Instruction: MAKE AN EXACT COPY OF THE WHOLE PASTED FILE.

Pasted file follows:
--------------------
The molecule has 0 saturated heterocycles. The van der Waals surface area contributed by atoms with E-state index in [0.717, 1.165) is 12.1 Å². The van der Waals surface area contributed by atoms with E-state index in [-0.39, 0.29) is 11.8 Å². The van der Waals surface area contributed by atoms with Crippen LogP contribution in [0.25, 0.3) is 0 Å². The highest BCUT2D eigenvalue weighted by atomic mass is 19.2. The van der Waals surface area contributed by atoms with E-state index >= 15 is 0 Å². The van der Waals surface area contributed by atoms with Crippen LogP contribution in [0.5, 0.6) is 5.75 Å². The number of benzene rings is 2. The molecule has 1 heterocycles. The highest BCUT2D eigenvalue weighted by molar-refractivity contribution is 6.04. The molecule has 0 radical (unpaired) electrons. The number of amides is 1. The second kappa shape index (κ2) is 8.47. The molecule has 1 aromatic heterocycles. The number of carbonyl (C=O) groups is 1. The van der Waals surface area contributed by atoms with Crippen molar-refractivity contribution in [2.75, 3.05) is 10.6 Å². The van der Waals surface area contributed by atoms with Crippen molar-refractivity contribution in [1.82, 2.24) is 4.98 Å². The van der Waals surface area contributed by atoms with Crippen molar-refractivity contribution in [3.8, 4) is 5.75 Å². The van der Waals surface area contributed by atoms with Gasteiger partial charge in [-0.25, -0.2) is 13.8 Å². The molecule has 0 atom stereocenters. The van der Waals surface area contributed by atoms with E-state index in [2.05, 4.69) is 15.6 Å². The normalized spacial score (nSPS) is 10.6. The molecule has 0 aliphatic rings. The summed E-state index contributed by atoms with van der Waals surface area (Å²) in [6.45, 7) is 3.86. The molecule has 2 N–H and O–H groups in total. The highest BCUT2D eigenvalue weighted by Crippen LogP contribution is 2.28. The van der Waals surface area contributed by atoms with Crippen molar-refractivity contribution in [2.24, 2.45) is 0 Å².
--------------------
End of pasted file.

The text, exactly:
The molecule has 0 saturated heterocycles. The van der Waals surface area contributed by atoms with E-state index in [0.717, 1.165) is 12.1 Å². The van der Waals surface area contributed by atoms with E-state index in [-0.39, 0.29) is 11.8 Å². The van der Waals surface area contributed by atoms with Crippen LogP contribution in [0.25, 0.3) is 0 Å². The highest BCUT2D eigenvalue weighted by atomic mass is 19.2. The van der Waals surface area contributed by atoms with E-state index >= 15 is 0 Å². The van der Waals surface area contributed by atoms with Crippen LogP contribution in [0.5, 0.6) is 5.75 Å². The number of benzene rings is 2. The molecule has 1 heterocycles. The highest BCUT2D eigenvalue weighted by molar-refractivity contribution is 6.04. The molecule has 0 radical (unpaired) electrons. The number of amides is 1. The second kappa shape index (κ2) is 8.47. The molecule has 1 aromatic heterocycles. The number of carbonyl (C=O) groups is 1. The van der Waals surface area contributed by atoms with Crippen molar-refractivity contribution in [2.75, 3.05) is 10.6 Å². The van der Waals surface area contributed by atoms with Crippen molar-refractivity contribution in [1.82, 2.24) is 4.98 Å². The van der Waals surface area contributed by atoms with Crippen molar-refractivity contribution in [3.8, 4) is 5.75 Å². The van der Waals surface area contributed by atoms with Gasteiger partial charge in [-0.25, -0.2) is 13.8 Å². The molecule has 0 atom stereocenters. The van der Waals surface area contributed by atoms with E-state index in [2.05, 4.69) is 15.6 Å². The normalized spacial score (nSPS) is 10.6. The molecule has 0 aliphatic rings. The summed E-state index contributed by atoms with van der Waals surface area (Å²) in [6.45, 7) is 3.86. The molecule has 2 N–H and O–H groups in total. The highest BCUT2D eigenvalue weighted by Crippen LogP contribution is 2.28. The van der Waals surface area contributed by atoms with Crippen molar-refractivity contribution in [2.24, 2.45) is 0 Å².